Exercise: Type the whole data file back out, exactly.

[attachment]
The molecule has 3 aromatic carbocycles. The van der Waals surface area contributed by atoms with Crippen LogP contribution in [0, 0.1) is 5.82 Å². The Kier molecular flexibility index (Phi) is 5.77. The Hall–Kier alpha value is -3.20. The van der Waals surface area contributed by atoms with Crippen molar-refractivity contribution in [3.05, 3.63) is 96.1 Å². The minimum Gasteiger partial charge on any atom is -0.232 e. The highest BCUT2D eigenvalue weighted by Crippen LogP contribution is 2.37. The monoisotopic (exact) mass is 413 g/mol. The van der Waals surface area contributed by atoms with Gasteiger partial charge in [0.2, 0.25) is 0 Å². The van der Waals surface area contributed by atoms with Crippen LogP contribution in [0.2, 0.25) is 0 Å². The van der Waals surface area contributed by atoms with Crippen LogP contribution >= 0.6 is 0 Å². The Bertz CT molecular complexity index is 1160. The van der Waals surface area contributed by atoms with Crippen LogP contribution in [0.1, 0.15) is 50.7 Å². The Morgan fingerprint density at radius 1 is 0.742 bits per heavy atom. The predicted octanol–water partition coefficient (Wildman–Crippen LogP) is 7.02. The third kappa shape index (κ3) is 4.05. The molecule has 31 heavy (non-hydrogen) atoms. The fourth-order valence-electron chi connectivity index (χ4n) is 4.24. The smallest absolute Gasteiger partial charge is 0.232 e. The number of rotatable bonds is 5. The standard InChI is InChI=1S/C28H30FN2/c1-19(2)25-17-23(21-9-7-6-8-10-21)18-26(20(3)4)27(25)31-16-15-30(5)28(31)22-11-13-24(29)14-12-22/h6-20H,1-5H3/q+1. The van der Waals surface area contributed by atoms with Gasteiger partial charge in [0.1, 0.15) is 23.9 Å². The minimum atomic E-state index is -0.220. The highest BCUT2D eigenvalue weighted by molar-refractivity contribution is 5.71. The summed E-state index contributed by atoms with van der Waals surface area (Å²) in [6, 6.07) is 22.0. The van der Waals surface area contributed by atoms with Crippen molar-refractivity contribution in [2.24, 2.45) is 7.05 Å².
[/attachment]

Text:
The molecule has 3 aromatic carbocycles. The van der Waals surface area contributed by atoms with Crippen LogP contribution in [0, 0.1) is 5.82 Å². The Kier molecular flexibility index (Phi) is 5.77. The Hall–Kier alpha value is -3.20. The van der Waals surface area contributed by atoms with Crippen molar-refractivity contribution in [3.05, 3.63) is 96.1 Å². The minimum Gasteiger partial charge on any atom is -0.232 e. The highest BCUT2D eigenvalue weighted by Crippen LogP contribution is 2.37. The monoisotopic (exact) mass is 413 g/mol. The van der Waals surface area contributed by atoms with Gasteiger partial charge in [0.2, 0.25) is 0 Å². The van der Waals surface area contributed by atoms with Crippen LogP contribution in [0.2, 0.25) is 0 Å². The van der Waals surface area contributed by atoms with Crippen LogP contribution >= 0.6 is 0 Å². The Bertz CT molecular complexity index is 1160. The van der Waals surface area contributed by atoms with Crippen LogP contribution in [0.1, 0.15) is 50.7 Å². The Morgan fingerprint density at radius 1 is 0.742 bits per heavy atom. The predicted octanol–water partition coefficient (Wildman–Crippen LogP) is 7.02. The third kappa shape index (κ3) is 4.05. The molecule has 31 heavy (non-hydrogen) atoms. The fourth-order valence-electron chi connectivity index (χ4n) is 4.24. The smallest absolute Gasteiger partial charge is 0.232 e. The number of rotatable bonds is 5. The standard InChI is InChI=1S/C28H30FN2/c1-19(2)25-17-23(21-9-7-6-8-10-21)18-26(20(3)4)27(25)31-16-15-30(5)28(31)22-11-13-24(29)14-12-22/h6-20H,1-5H3/q+1. The van der Waals surface area contributed by atoms with Gasteiger partial charge in [0.1, 0.15) is 23.9 Å². The minimum atomic E-state index is -0.220. The highest BCUT2D eigenvalue weighted by molar-refractivity contribution is 5.71. The summed E-state index contributed by atoms with van der Waals surface area (Å²) in [6, 6.07) is 22.0. The van der Waals surface area contributed by atoms with Crippen molar-refractivity contribution in [2.24, 2.45) is 7.05 Å².